What’s Out There For Seniors?

My next installment of What’s Out There for Seniors deals with various areas of assisted living. In the last issue I discussed the advantages of residential care homes as a relatively new form of assisted living. There are other choices of assisted living that you might consider when looking for help for yourself or your loved one. If you have decided that in-home care or family assistance no longer works well for your loved one and you are concerned about his or her safety, assisted living facilities may be an answer for you. Obviously, moving out of one’s home is traumatic at any age. Yet if your loved one is dealing with dementia or Alzheimer’s, the realization of needing to move can be extremely confusing and emotional. You need to be aware of what is available for seniors in order to find the best care. It is important to know that assisted living homes and facilities are not the same as nursing homes. Assisted living is independent living with a support structure that can check in on the elderly residents on a given schedule, monitor the taking of medicines and provide a level of service depending on the personal needs of each resident, such as bathing or dressing.

So, how do you know if an assisted living facility is the best choice for your loved one? First, consider whether he or she requires a high level of care or support or is basically independent but may have issues of maintaining a home or need reminders. Think about whether his or her lifestyle has become a safety question. Does your loved one have trouble with stairs or remembering to turn off water or stove burners or to lock or unlock doors? These are things to consider when deciding that an individual needs care outside of the home. You can benefit greatly by using a professional locator service to help you find the assisted living environment that provides the senior with the right level of independence, yet offers enough support to meet his or her needs. Families often need professional services to help them find what is appropriate and also to help them deal with making decisions that will affect their loved one and the family. You don’t want to choose a facility based on how pretty it is or merely because the next door neighbor said her uncle is there. Each facility is different, and you need to choose one based solely on the needs of your loved one. Choosing the right place is essential to avoid having to move because it really wasn’t the place for your senior. Careful planning ahead of time can make the transition a lot easier for the senior and the family. So what do you look for in a facility? Cost will certainly be a factor. Some facilities cost more than others and can provide more activities and staff. Understanding your budget or the budget of your loved one is vital, as you don’t want to consider a facility that is beyond your budget and that might cause another move at a later date. Be aware that costs can also change, often based on the level of care needed now and in the future. The assisted living facility you choose needs to provide what is best for your family member. Cost is important, but so is the need for social activity and, of course, the food provided. Make sure you take time to visit the facility a couple of times before you make the final decision. Pay attention to the staff as well, noting how visible they are. Check out the dining room and stay for lunch to make sure the food is what your loved one needs. Talk to the staff about meals that your senior might need because of special diets or diabetes. If it is difficult to get him or her to doctors’ appointments, check to make sure transportation is provided.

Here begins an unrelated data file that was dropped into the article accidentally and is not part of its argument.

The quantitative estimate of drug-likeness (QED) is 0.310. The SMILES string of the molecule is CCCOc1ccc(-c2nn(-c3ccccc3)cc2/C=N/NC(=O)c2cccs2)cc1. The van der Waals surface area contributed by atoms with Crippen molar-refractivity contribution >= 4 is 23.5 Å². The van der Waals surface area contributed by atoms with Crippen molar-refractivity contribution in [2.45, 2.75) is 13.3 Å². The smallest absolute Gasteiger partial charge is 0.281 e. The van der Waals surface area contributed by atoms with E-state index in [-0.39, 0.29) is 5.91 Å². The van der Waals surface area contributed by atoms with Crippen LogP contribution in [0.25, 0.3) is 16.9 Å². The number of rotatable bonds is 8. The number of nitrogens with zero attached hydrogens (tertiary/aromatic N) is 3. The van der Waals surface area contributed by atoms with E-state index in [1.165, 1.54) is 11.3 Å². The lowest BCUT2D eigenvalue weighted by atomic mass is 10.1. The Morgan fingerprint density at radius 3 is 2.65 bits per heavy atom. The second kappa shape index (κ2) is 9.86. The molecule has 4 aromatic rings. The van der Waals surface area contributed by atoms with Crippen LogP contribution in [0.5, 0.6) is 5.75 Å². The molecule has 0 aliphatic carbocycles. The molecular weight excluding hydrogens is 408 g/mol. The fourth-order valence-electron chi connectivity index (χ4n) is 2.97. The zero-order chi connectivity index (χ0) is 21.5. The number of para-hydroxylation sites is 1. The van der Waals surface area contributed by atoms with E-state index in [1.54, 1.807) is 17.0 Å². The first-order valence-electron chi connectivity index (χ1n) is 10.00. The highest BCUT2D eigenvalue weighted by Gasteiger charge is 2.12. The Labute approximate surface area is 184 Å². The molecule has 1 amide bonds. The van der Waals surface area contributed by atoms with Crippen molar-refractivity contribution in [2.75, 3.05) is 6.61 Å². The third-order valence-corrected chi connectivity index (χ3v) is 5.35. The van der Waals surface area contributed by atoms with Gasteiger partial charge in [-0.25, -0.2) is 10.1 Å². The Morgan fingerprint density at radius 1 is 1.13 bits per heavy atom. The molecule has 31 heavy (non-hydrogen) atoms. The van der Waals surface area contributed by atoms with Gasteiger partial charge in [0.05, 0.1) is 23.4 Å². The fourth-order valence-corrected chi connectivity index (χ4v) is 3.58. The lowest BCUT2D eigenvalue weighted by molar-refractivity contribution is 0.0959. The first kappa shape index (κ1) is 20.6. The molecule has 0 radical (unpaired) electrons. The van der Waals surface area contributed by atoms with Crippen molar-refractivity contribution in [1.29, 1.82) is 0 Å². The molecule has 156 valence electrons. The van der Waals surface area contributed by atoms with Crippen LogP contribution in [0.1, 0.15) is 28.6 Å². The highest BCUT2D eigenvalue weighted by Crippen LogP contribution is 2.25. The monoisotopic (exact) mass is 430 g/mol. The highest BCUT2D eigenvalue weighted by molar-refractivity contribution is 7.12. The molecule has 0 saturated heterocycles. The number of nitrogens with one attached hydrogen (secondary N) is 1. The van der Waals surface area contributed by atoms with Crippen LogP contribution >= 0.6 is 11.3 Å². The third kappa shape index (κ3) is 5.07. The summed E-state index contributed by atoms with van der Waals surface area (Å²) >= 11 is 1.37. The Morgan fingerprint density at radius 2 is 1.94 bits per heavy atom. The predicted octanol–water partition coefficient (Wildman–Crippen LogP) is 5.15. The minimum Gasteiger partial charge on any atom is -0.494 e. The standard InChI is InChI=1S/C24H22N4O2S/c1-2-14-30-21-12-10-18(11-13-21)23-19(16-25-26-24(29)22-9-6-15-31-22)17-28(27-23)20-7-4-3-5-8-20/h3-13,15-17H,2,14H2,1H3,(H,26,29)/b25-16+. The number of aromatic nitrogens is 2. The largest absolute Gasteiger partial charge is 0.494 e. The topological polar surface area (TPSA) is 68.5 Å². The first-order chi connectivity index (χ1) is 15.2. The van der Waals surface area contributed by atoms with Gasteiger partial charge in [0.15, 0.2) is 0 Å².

Location of the facility may also be a consideration for your loved one, who may want to stay in a familiar part of town or be close to relatives. Understand that the facility will become the senior’s home, and you can’t ask too many questions or check everything too carefully before you make the decision to move your loved one. It is very important that he or she be happy and, above all, safe and secure. If your senior is able to help in the decisions, consider his or her feelings regarding the facility. Always remember there are choices, so don’t just settle because you think there aren’t other alternatives. Knowledge of what’s out there is extremely important when handling the next life stage of your loved one. Consider using professional services to take on the legwork for you and steer you in the right direction toward assisted living situations that best fit your family member. You will save a tremendous amount of time and effort by contacting a professional service rather than trying to take on this important decision by yourself. There’s a lot out there!

By Wendy Huston

Wendy Huston is owner/CEO of Bloom Where You’re Planted, offering free adult and senior living resources.

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